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Public Image and Trust: Best Practices June 1, 2011

Public Image and Trust: Best Practices

Building public trust and a positive public image is crucial to the survival of an organization. Nonprofit sector organizations particularly, need the publics trust for legitimacy, mission and goal effectiveness, as well as monetary and non-financial support (Bryce, 2007). Unfortunately, public trust has diminished in this sector over the years due to a variety of scandals which has proved troubling for many nonprofit organizations. According to a 2008 Brookings Public confidence survey, approximately one-third of Americans stated they had little confidence or no confidence in charitable organizations; a large percentage felt these organizations waste an immense amount of money and only a small percentage thought charities made fair decisions and did a good job of helping people (Rhode & Packel, 2009, p 1). There are a number of factors that can deter public trust and negatively impact a charitable organizations image. Board and staff behavior significantly contributes to the level of trust the public has towards the organization and its image. For example, compensation that exceeds business standards can cause outrage in the sector, especially if the organization is struggling to meet the social needs of their mission. Conflicts of interest related to organizational members receiving preferential treatment or having financial interest in companies that may engage in transactions with the company may dilute public trust and reflect poorly on the charitys image. Maintaining financial integrity is another factor that affects the publics trust and company image. Nonprofit organizations must be careful of whom they allow as partners and contributors; affiliations with unethical or distasteful companies can incite public scrutiny. Public Image and Trust: Best Practices 2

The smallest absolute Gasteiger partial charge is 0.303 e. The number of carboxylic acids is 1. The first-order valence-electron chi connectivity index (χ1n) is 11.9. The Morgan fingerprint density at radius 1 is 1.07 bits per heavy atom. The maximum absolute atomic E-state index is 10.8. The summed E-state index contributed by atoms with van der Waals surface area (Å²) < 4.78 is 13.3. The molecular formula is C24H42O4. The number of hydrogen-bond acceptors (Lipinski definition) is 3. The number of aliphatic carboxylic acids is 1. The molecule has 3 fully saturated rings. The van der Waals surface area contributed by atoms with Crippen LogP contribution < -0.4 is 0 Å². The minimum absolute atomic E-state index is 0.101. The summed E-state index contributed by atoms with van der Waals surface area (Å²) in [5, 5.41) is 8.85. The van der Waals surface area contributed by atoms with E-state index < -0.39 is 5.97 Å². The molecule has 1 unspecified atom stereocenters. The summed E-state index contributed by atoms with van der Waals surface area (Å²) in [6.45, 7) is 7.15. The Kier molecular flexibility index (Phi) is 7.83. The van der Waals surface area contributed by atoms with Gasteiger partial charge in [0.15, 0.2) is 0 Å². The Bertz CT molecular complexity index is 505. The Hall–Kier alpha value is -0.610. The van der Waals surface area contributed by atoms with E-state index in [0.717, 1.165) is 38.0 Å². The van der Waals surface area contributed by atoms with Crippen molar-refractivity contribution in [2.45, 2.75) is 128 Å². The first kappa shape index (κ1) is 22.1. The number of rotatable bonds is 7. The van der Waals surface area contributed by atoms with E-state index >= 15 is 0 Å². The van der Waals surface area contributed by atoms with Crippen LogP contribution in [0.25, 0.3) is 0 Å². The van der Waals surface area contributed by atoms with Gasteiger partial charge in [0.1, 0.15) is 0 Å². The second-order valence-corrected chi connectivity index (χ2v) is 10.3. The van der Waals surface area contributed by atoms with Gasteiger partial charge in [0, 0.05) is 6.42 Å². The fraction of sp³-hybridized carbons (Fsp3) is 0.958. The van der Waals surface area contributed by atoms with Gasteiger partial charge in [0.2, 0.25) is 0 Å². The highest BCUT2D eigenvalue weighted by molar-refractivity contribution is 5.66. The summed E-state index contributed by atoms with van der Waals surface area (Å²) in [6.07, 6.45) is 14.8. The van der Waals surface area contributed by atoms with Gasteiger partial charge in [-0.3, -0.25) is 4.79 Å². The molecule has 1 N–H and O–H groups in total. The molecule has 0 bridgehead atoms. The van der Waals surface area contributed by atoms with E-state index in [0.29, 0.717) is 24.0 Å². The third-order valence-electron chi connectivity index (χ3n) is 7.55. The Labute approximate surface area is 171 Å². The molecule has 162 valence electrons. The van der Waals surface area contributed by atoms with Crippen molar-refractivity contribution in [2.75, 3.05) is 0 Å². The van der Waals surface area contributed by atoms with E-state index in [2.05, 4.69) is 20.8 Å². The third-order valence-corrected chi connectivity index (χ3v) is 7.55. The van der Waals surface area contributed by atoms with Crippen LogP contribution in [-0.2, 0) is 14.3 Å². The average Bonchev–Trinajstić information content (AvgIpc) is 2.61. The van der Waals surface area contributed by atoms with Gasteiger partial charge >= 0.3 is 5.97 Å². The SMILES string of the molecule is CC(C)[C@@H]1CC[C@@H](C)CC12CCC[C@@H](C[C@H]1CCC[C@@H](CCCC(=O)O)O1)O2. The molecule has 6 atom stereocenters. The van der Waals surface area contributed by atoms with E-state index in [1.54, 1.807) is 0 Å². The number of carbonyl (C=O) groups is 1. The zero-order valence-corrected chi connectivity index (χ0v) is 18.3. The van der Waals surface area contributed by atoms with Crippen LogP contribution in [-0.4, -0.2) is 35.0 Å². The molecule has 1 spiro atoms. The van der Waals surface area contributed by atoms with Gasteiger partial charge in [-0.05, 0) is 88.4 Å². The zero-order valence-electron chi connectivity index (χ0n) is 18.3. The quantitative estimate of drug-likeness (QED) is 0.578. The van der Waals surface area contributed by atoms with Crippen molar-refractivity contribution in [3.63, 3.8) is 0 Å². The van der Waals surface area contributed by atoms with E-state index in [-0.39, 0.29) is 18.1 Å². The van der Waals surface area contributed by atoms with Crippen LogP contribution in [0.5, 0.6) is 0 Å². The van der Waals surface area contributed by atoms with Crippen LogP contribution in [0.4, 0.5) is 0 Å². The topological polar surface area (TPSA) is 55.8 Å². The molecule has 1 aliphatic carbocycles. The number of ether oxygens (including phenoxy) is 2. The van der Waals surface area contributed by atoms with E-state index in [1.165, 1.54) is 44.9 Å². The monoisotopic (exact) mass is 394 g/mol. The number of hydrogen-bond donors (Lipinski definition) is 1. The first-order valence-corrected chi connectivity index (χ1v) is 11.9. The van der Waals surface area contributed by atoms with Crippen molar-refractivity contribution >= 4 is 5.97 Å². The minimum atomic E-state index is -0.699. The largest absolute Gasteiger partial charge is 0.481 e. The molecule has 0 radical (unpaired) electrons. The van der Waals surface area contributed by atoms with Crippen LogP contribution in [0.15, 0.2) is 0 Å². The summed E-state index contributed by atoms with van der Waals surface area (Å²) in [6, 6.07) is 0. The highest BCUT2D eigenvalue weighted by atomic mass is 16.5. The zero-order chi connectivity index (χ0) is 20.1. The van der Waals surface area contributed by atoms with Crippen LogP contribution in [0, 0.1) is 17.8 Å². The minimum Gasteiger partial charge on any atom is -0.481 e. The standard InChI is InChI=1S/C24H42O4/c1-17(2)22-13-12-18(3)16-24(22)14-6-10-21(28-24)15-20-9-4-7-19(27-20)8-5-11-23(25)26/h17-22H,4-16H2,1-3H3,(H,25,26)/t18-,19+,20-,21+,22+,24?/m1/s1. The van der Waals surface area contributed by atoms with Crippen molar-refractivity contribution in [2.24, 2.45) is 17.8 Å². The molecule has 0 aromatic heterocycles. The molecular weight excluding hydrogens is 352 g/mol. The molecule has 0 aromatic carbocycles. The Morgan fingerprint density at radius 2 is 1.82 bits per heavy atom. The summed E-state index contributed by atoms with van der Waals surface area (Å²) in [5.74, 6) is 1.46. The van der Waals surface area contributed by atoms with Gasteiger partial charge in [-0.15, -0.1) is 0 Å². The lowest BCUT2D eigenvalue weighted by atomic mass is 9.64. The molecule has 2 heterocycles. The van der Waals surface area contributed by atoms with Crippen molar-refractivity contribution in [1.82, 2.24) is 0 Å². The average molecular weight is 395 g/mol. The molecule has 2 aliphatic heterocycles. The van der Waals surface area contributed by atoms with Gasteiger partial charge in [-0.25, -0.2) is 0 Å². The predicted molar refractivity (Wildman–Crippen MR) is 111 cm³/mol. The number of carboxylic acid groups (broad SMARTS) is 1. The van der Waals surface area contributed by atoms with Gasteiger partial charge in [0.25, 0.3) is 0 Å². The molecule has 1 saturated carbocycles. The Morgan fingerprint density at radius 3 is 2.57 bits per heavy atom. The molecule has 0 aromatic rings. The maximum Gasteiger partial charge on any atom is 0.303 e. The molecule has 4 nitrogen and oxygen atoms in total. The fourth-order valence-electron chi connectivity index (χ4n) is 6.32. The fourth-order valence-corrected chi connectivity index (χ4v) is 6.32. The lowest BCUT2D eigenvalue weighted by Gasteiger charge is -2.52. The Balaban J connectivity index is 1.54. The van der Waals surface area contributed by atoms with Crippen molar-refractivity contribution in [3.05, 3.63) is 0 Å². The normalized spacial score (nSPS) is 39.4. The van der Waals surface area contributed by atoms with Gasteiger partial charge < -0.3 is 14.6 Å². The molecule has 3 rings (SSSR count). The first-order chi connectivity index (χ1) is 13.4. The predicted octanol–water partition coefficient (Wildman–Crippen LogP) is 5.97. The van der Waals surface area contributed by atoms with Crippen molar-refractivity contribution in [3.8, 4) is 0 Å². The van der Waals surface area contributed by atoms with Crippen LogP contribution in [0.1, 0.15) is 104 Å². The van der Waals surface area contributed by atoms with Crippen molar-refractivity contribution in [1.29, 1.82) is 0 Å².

It is important for charitable organizations to demonstrate transparency in financial reporting and fundraising activities. Actions that violate public expectations in the use of organizational resources would cause concern (Rhode & Packel, 2009). In order to maintain a positive image and build public trust, nonprofits must exhibit high ethical standards and authentic decision making. Efforts toward accountability and strategic management, as it relates to fiduciary responsibilities and tactical plans for advancing organizational goals can forge a positive public image (Rhode & Packel, 2009). The Georgia Center for NonProfits (GCN) is an association focused on improving the quality of life within Georgia communities by helping to develop high-performing non-profit organizations through training, networking, knowledge sharing, advocacy and collaborations (Georgia Center for NonProfits, 2011). The GCNs strength is garnering support for Georgia nonprofits by advocating for them through public-policy and building relationships between nonprofits and government as well as foundations and businesses (Georgia Center for NonProfits, 2011). The Georgia Center for NonProfits has been instrumental in providing the resources needed for nonprofits to operate at their full potential. One of the organizations potential weaknesses may be its lack of ability to sustain their efforts over the next two decades. I am not certain if the company has a strategic succession plan or if they are preparing the next generation for leadership. It would be interesting to discuss their leadership plans for replacing roles held by baby boomers that are moving towards retirement. Gwinnett County Public Schools (GCPS) is the largest school system in Georgia and the 15th largest school district in the country serving roughly 161,000 students. In October 2010, GCPS was awarded $1 million as the recipient of the Broad Prize for Urban Education which